Wednesday, December 23, 2015
The first Rome post: Gelato
For some days I thought my opening salvo on all things Rome would begin with art. After all, for me it is the big three that set the seed and soul of all that I love about Rome: Caravaggio, Bernini, and Borromini, the painter, the sculptor, and the architect. Unfortunately they were all repulsively violent lunatics, and as I find my way towards coming to terms with that unsavory reality I thought I'd take a look a gelaterias for awhile instead.
Has anyone ever been beaten to death by a gelato? No, I think not. If you are attacked with a gelato most likely the worst it will come to is that you will feel chilled.
If you want to find out about the Baroque architect Borromini on the Internet you can, though a small amount of digging and piecing things together is required. If you want to find out on the Internet where the good gelato is in Rome you will encounter a mass of information greater than the lost library of Alexandria. And if you want to write a blog post about that gelato and dare to just sample minute fractions of the available information you will end up six hours later wildly hungry and clutching 16 pages of scrawled notes. For a trip vast months away I am trying to remember the names and locations of dozens of Gelaterias: Comme il latte, Fridgidarium, Otaleg, I Caruso, Gelateria Del Teatro, Fior Di Luna, Ciampini, Carapina, Fatamorgana, San Crispino, il Gelato di Claudio Torce, Paradice, Gelateria dei Gracchi, and Gelateria la Romana.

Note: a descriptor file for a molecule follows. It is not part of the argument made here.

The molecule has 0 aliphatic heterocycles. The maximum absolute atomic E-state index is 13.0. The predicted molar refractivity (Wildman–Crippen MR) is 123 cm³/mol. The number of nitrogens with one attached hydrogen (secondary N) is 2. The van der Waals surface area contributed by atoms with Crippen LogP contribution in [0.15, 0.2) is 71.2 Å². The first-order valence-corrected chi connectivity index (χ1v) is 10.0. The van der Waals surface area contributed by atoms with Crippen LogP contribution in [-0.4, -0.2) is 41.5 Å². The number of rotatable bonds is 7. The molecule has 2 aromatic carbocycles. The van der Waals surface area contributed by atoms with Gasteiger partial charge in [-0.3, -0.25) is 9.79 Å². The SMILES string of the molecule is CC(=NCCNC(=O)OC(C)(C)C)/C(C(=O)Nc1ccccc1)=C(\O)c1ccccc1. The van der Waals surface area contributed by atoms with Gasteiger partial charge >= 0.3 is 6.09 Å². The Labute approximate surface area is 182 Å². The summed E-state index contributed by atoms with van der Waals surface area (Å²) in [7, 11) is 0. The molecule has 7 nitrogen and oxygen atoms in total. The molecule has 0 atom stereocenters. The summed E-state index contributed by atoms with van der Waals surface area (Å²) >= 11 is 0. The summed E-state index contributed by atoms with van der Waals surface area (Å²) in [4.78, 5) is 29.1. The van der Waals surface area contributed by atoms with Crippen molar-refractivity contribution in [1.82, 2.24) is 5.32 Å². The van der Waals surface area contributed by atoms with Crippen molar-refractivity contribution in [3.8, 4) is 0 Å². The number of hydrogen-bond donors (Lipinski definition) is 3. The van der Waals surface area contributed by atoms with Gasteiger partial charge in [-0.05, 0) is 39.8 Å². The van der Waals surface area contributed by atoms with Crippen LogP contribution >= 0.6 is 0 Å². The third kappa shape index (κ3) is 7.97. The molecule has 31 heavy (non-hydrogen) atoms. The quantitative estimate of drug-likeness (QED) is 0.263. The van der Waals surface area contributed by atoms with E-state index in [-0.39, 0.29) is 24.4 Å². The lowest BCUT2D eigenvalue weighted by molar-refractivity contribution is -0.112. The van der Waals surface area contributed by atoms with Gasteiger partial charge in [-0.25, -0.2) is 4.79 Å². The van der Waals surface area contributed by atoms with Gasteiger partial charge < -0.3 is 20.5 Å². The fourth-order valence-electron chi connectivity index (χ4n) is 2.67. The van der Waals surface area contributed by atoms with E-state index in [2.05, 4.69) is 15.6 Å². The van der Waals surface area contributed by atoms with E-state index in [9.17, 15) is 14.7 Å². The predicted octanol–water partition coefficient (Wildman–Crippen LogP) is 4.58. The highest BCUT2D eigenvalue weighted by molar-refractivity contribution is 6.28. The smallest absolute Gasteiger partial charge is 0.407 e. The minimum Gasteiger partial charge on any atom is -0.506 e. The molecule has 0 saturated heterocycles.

I think I just named 14 gelaterias there. But here's the thing: I'm sure I left some of the best ones off. And when you read about gelato in Rome you are warned about how a lot of bad, processed, junk gelato proliferates. Oh, no, not at Riva Reno, or Giolitti, or Grom, or Procopio, or Old Bridge, or Il Dolci di Nonna Vincenza, or Venchi Cioccogelateria, or Neve di Latte, La Gormandise, or Al Settimo Gelo, or Mela e Cannella, or Gelateria Dell Angeletto, but outside of these you have to really watch for authentic colors and good quality.
In the Academy Award Best Picture winning film My Life in Ruins, our heroine, a tour guide played by Nia Vardalos, asks disgruntedly "What is it about tourists and ice cream?" But here's a recipe for you: bundle enough tourists together (Rome) so that you can financially support 520 gelato shops, and if just five percent of them are brilliant you end up with a list so insanely long that, even in a month of vacation, you will be defeated by riches before you start.
When I am defeated I will grab an espresso and go look at some art instead. I wonder where the best espresso in Rome is?